Tried and Tested

Freshwinds Camping Review / A stay in the Tiny House

26 May 2016

It was the Tiny House that initially attracted us to Freshwinds Camping. However, the more my partner and I learned about this small, family-run campsite on a working farm, the more we knew we’d return – maybe next time to stay in one of the yurts or the Shepherd’s Hut, or to sleep under canvas in one of the 15 spacious camping pitches.

Anyway, we didn’t know any of that at first – we were just utterly intrigued by the idea of a 2.4×4.5m eco-house promising every necessity for a comfortable stay, with the added bonus of being in the beautiful East Sussex countryside.  The online booking process was quick and easy (although you could call to book if preferred), and Anne and Tim, the owners, were quick to respond to any questions we had leading up to our stay.

Due to Freshwinds’ outstanding location – only 20 minutes from Hastings, Rye, and Battle, with rolling 1066 country in one direction and beautiful beaches in the other – there is plenty to see and do, and, wanting to make the most of it, we started with a little sightseeing in Hastings before arriving at Freshwinds.

I’d visited Hastings before, but it was my first opportunity to explore the Old Town – and what a find! The High Street is a must for any vintage fan, with more dealers than you can shake a stick at, and if you have the chance, catch an indie art film at the Electric Palace, an original cinema run by volunteers and seating only 50. Once you’re done, take a ride on one of the famous funicular railways, where the same old-fashioned ticket booths and turnstiles served Victorian passengers.  Even if you’re not headed anywhere, a trip up and down is exciting enough itself – children will love it!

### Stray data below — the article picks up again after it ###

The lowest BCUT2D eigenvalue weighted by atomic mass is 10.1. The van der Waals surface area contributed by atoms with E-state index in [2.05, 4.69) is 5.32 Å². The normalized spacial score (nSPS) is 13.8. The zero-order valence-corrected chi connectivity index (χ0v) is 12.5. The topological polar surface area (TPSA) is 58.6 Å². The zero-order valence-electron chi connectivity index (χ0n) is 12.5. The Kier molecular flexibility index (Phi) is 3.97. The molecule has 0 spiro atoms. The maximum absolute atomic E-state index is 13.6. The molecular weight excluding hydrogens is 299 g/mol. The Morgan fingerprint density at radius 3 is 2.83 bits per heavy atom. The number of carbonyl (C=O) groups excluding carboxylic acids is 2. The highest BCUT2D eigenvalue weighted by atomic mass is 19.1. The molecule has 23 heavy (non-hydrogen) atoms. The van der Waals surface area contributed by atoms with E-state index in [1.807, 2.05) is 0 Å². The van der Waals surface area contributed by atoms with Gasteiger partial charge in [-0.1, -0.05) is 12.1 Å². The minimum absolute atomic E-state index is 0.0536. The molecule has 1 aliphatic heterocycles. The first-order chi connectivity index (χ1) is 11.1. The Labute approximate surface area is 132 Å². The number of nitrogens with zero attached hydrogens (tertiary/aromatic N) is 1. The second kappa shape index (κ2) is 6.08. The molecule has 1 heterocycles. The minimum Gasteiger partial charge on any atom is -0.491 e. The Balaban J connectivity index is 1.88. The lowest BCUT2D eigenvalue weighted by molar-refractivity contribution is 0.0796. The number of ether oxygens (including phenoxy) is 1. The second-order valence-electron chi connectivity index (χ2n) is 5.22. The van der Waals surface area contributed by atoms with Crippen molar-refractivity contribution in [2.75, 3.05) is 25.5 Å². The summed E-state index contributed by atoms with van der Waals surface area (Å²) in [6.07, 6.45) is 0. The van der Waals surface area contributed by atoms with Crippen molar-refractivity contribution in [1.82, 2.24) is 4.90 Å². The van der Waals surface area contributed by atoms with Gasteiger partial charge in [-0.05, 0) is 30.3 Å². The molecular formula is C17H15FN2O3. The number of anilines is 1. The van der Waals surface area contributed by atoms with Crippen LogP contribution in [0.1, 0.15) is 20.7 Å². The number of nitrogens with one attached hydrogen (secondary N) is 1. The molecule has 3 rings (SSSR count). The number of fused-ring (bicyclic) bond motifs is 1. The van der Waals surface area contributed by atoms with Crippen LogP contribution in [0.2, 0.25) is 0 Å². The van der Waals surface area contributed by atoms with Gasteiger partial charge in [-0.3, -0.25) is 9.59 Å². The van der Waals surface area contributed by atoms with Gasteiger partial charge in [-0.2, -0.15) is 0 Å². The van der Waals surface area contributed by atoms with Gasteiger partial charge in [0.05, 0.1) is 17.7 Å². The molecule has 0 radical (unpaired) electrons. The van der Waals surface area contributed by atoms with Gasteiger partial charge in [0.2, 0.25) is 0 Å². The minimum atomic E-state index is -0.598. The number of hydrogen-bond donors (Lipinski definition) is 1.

At the top, we headed to the brilliant Smugglers Adventure, a museum about the bloody history of the smugglers who used St Clement’s Caves as their hideout. The caves themselves are a must-see; formed back in 14,000 BC, Hastingonians (!) have used them for thousands of years, but more recent uses include an air-raid shelter, a ballroom and a music venue, staging even the Rolling Stones. The story of the smugglers, though, is perhaps the most compelling and haunting, in every sense of the word, as a few souls are still said to walk the caves at night. The museum is very entertaining (if a little spooky at times), and something older children would really enjoy.

Then it was finally on to Freshwinds!  Easy enough to find by sat nav, a winding country road led us to the farm.  Tim was very friendly as he led us to the Tiny House, which was even more charming in real life than it was in pictures, and we were pleasantly surprised by its indoor space.

Freshwinds-Tiny-House-inside.jpgBeautifully organised, a drop leaf table could be extended for dining, a futon doubled up as a bed, and a wooden ladder took us to the mezzanine floor with its comfy double mattress and soft bedding.  The dry toilet and shower were hidden behind a curtain downstairs – yes, you even get a hot shower without having to leave the house.  We’d never used a dry toilet before but the instructions were clear, so don’t panic if it’s your first time too!